Habitat Conservation

Wildlife and Fisheries Branch protects and manages habitat on Crown lands designated as Wildlife Management Areas.  Wildlife Management Areas conserve biodiversity and contribute to Manitoba's Network of Protected Areas, while also providing opportunities for hunting, trapping, wildlife viewing and interpretation. 

Special Conservation Areas protect critical habitats for endangered species, such as piping plovers, from disturbance during the nesting and brood rearing season.  The Branch also encourages the conservation of critical wildlife habitat on private lands through a variety of initiatives and cooperates with other conservation organizations, such as The Manitoba Habitat Heritage Corporation, The Nature Conservancy of Canada, Ducks Unlimited Canada and other partners. 

Critical Wildlife Habitat

Critical Wildlife Habitat Program

The Critical Wildlife Habitat Program (CWHP) is a cost-shared initiative involving Manitoba Sustainable Development (Wildlife and Fisheries Branch), the Manitoba Habitat Heritage Corporation and a variety of other agencies, which are involved on a project specific basis. Funding is also provided by the federal Habitat Stewardship Program for Species at Risk (HSP).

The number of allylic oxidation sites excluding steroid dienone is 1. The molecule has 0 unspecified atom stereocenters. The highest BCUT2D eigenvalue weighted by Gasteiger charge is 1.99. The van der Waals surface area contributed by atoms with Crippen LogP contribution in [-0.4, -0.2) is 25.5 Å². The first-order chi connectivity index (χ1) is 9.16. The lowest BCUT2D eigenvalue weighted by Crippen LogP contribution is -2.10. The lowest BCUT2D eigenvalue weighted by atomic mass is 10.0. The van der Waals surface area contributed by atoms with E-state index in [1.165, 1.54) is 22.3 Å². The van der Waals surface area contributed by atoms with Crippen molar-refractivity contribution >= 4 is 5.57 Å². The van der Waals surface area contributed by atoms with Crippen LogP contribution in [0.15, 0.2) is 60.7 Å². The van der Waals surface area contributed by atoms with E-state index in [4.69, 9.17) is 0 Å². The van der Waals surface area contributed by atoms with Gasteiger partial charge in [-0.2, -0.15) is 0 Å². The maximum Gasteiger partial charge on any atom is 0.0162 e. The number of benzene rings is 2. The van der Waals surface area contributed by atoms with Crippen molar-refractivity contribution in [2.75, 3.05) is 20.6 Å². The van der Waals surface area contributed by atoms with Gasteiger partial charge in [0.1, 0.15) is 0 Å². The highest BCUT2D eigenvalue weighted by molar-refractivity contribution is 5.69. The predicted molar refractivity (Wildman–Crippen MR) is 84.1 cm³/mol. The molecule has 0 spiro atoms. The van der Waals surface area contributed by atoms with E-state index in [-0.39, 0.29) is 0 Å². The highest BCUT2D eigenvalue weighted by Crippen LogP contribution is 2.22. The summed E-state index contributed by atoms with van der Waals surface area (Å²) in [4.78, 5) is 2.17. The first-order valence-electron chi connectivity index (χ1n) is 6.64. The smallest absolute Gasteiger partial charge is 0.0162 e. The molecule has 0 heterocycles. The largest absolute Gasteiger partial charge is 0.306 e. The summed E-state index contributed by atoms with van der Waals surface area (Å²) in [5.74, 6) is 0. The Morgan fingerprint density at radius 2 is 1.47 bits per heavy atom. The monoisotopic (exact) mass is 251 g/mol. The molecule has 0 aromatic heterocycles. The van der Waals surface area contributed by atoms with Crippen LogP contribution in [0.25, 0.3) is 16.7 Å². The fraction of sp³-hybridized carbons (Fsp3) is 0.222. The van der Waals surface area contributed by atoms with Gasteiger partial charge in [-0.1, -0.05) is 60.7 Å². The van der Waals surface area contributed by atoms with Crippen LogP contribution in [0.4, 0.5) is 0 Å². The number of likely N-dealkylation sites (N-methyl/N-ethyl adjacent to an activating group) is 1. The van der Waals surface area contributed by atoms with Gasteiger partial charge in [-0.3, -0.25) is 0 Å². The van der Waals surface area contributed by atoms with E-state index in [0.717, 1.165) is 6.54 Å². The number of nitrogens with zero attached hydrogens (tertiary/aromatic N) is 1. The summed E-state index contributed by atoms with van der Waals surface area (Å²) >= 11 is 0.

The CWHP goal is to identify, conserve and manage remaining native grasslands and the rare and endangered species these habitats support.

Mixed Grass Prairie in Manitoba

Critical Habitat

Mixed grass prairie once covered approximately 24 million hectares in Canada from Alberta to southwestern Manitoba.

Mixed grass prairie occurs in areas that receive between 25 and 50 cm of precipitation annually and where soils are sandy or well drained. Typical species include grasses such as little bluestem (Schizachyrium scoparium), needle and thread grass (Hesperostipa comata), blue grama (Bouteloua gracilis) and wildflowers such as prairie crocus (Anemone patens), dotted blazingstar (Liatris punctata), and lily (Lilium philadelphicum). Species at Risk in the mixed grass prairie include: Small white lady's slipper (Cypripedium candidum); Baird's Sparrow (Ammodramus bairdii); Burrowing Owl (Athene cunicularia); Loggerhead Shrike (Lanius ludovicanus); ; and Ferruginous Hawk (Buteo regalis).

Today less than 25 per cent of mixed grass prairie remains in Canada, generally in areas unsuitable for cultivation.

Why Save It?

The reasons to save native mixed grass prairie are many and varied. It is home to a wide variety of plants and animals, some that are commonplace and others that are rare. Species like sharp-tailed grouse and deer are frequently observed but some, such as small white lady's slippers and burrowing owls, are seen only by a lucky few. Native prairies and the species in them are often useful, economically and scientifically. No one knows what value prairie species may hold for future crops, medicines and other products. Native mixed-grass prairie is a living museum brimming with beauty and untapped information, a rich natural heritage for all Manitobans.